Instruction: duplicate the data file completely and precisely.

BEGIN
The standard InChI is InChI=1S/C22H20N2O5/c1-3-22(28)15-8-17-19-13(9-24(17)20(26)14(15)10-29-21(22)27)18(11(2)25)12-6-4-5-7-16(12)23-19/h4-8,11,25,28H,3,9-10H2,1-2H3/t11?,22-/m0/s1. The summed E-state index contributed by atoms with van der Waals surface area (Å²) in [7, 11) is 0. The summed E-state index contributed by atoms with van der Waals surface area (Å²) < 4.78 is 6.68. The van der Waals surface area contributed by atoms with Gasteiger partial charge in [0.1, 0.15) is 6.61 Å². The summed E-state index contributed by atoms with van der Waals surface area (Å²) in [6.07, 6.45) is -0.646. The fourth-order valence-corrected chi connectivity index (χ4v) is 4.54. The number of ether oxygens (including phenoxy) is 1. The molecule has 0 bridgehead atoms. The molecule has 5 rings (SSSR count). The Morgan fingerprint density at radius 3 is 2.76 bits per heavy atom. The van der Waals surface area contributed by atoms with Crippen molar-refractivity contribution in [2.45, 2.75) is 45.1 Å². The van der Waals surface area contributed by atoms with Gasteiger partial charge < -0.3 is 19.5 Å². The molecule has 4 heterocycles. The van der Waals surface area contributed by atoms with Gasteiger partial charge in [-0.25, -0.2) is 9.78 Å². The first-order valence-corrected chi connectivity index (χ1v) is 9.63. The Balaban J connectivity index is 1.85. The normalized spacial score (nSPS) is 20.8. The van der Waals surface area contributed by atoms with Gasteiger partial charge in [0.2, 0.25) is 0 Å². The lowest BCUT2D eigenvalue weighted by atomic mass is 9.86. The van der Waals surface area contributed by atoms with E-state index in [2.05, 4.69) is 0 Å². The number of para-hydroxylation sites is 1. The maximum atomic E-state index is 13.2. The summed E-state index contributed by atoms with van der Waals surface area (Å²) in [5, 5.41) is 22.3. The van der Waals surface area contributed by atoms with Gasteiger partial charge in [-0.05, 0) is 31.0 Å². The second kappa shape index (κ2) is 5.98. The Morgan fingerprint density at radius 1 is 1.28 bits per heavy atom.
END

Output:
The standard InChI is InChI=1S/C22H20N2O5/c1-3-22(28)15-8-17-19-13(9-24(17)20(26)14(15)10-29-21(22)27)18(11(2)25)12-6-4-5-7-16(12)23-19/h4-8,11,25,28H,3,9-10H2,1-2H3/t11?,22-/m0/s1. The summed E-state index contributed by atoms with van der Waals surface area (Å²) in [7, 11) is 0. The summed E-state index contributed by atoms with van der Waals surface area (Å²) < 4.78 is 6.68. The van der Waals surface area contributed by atoms with Gasteiger partial charge in [0.1, 0.15) is 6.61 Å². The summed E-state index contributed by atoms with van der Waals surface area (Å²) in [6.07, 6.45) is -0.646. The fourth-order valence-corrected chi connectivity index (χ4v) is 4.54. The number of ether oxygens (including phenoxy) is 1. The molecule has 0 bridgehead atoms. The molecule has 5 rings (SSSR count). The Morgan fingerprint density at radius 3 is 2.76 bits per heavy atom. The van der Waals surface area contributed by atoms with Crippen molar-refractivity contribution in [2.45, 2.75) is 45.1 Å². The van der Waals surface area contributed by atoms with Gasteiger partial charge < -0.3 is 19.5 Å². The molecule has 4 heterocycles. The van der Waals surface area contributed by atoms with Gasteiger partial charge in [-0.25, -0.2) is 9.78 Å². The first-order valence-corrected chi connectivity index (χ1v) is 9.63. The Balaban J connectivity index is 1.85. The normalized spacial score (nSPS) is 20.8. The van der Waals surface area contributed by atoms with Gasteiger partial charge in [0.2, 0.25) is 0 Å². The lowest BCUT2D eigenvalue weighted by atomic mass is 9.86. The van der Waals surface area contributed by atoms with E-state index in [2.05, 4.69) is 0 Å². The number of para-hydroxylation sites is 1. The maximum atomic E-state index is 13.2. The summed E-state index contributed by atoms with van der Waals surface area (Å²) in [5, 5.41) is 22.3. The van der Waals surface area contributed by atoms with Gasteiger partial charge in [-0.05, 0) is 31.0 Å². The second kappa shape index (κ2) is 5.98. The Morgan fingerprint density at radius 1 is 1.28 bits per heavy atom.